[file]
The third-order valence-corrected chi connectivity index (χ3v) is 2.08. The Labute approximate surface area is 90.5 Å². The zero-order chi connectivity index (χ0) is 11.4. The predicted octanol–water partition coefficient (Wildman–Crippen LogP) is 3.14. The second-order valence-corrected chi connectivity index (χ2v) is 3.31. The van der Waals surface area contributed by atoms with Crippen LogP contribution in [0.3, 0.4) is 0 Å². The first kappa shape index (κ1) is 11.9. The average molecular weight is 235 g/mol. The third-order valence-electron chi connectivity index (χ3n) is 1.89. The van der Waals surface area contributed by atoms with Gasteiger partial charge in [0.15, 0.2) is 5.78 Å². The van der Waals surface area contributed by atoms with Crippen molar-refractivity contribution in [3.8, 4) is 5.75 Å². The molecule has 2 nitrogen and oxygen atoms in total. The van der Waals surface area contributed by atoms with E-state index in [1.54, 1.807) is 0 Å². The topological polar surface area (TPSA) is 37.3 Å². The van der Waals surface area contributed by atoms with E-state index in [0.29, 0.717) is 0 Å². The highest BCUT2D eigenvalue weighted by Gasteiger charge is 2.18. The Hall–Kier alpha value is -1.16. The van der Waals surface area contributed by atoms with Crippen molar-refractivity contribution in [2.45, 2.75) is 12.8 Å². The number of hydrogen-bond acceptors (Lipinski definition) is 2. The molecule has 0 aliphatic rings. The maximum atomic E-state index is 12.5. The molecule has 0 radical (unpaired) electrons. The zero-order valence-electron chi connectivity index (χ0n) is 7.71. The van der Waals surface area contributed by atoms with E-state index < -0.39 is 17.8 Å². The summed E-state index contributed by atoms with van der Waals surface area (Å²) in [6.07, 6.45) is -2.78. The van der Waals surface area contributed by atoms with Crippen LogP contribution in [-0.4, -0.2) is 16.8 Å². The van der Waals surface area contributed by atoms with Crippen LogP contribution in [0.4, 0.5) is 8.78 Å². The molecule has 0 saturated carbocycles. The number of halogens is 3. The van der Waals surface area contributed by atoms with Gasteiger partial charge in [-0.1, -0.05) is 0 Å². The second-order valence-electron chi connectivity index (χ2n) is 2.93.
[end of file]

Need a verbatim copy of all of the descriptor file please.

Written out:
The third-order valence-corrected chi connectivity index (χ3v) is 2.08. The Labute approximate surface area is 90.5 Å². The zero-order chi connectivity index (χ0) is 11.4. The predicted octanol–water partition coefficient (Wildman–Crippen LogP) is 3.14. The second-order valence-corrected chi connectivity index (χ2v) is 3.31. The van der Waals surface area contributed by atoms with Crippen LogP contribution in [0.3, 0.4) is 0 Å². The first kappa shape index (κ1) is 11.9. The average molecular weight is 235 g/mol. The third-order valence-electron chi connectivity index (χ3n) is 1.89. The van der Waals surface area contributed by atoms with Gasteiger partial charge in [0.15, 0.2) is 5.78 Å². The van der Waals surface area contributed by atoms with Crippen molar-refractivity contribution in [3.8, 4) is 5.75 Å². The molecule has 2 nitrogen and oxygen atoms in total. The van der Waals surface area contributed by atoms with E-state index in [1.54, 1.807) is 0 Å². The topological polar surface area (TPSA) is 37.3 Å². The van der Waals surface area contributed by atoms with E-state index in [0.29, 0.717) is 0 Å². The highest BCUT2D eigenvalue weighted by Gasteiger charge is 2.18. The Hall–Kier alpha value is -1.16. The van der Waals surface area contributed by atoms with Crippen molar-refractivity contribution in [2.45, 2.75) is 12.8 Å². The number of hydrogen-bond acceptors (Lipinski definition) is 2. The molecule has 0 aliphatic rings. The maximum atomic E-state index is 12.5. The molecule has 0 radical (unpaired) electrons. The zero-order valence-electron chi connectivity index (χ0n) is 7.71. The van der Waals surface area contributed by atoms with E-state index < -0.39 is 17.8 Å². The summed E-state index contributed by atoms with van der Waals surface area (Å²) in [6.07, 6.45) is -2.78. The van der Waals surface area contributed by atoms with Crippen LogP contribution in [-0.4, -0.2) is 16.8 Å². The van der Waals surface area contributed by atoms with Crippen LogP contribution in [0.4, 0.5) is 8.78 Å². The molecule has 0 saturated carbocycles. The number of halogens is 3. The van der Waals surface area contributed by atoms with Gasteiger partial charge in [-0.1, -0.05) is 0 Å². The second-order valence-electron chi connectivity index (χ2n) is 2.93.